This Michigan-developed material is a solar power breakthrough: BTN LiveBIG
It is estimated that in an hour, the Sun blankets the Earth in more energy than the whole of humanity uses in a year. Some of that energy, of course, is reflected away, some blocked by clouds, but even if we could capture a fraction of it, we could greatly decrease our dependence on fossil fuels.
Solar panels are popping up everywhere, as people are beginning to grasp our collective need for clean, renewable sources of power for our daily lives. But there is a big problem with most current models: they are made from large, inflexible sheets of silicon and are costly to produce.
However, a new method of producing thin, carbon-based photovoltaics, developed by researchers at the University of Michigan, could mean more solar energy capturing surfaces, even in our clothes.
Speaking with the University of Michigan News Service, lead researcher Stephen Forrest, the Peter A. Franken Distinguished University Professor of Engineering and Paul G. Goebel Professor of Engineering, said that these “organic” solar panels could lead to a “truly ubiquitous clean energy source.”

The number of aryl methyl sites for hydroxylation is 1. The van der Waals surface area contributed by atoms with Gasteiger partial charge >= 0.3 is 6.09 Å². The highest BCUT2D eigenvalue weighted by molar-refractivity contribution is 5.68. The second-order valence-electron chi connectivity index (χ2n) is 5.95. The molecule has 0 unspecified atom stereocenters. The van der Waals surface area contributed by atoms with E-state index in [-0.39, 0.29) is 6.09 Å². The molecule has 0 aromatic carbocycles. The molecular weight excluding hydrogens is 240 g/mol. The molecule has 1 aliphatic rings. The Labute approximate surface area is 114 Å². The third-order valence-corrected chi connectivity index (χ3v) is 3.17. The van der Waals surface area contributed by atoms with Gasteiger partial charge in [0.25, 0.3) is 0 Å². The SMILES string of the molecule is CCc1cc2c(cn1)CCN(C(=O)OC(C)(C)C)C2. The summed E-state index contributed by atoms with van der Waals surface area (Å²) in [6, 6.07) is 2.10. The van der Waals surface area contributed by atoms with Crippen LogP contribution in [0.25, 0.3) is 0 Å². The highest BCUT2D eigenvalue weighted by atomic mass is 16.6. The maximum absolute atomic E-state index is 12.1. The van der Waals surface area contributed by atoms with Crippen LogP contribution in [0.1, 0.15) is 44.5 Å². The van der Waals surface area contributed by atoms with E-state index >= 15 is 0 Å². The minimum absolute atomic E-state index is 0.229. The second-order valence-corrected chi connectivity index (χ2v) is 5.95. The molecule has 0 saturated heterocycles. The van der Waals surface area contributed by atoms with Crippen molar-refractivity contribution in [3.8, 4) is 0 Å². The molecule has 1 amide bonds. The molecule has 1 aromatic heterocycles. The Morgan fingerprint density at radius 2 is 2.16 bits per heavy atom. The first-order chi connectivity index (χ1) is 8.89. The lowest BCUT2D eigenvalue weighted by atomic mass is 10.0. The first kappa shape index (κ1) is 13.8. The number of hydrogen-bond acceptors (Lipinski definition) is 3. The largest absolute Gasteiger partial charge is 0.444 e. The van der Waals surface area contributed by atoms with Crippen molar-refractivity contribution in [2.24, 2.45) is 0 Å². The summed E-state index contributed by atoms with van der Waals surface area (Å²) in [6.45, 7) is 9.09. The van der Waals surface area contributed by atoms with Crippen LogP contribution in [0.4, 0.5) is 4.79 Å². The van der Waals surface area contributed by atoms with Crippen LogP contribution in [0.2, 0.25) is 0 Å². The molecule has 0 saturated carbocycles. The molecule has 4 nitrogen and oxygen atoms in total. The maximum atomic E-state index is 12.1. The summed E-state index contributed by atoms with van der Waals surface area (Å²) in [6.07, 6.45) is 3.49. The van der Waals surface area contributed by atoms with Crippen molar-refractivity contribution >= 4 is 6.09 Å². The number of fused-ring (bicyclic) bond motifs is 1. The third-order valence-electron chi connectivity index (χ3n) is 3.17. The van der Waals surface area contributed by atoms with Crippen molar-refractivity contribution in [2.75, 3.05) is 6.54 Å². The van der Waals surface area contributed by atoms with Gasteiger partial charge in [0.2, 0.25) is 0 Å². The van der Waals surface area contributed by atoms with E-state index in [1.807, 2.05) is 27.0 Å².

Testing has shown that the solar panels operate at 15-percent efficiency, a number that matches commercially available models. The researchers have also predicted that the panels, over their lifetime, could produce energy at a cheaper than average price per kilowatt/hour.
To learn more about this work and about how the University of Michigan is committed to finding working solutions to global energy problems, check out the full article here.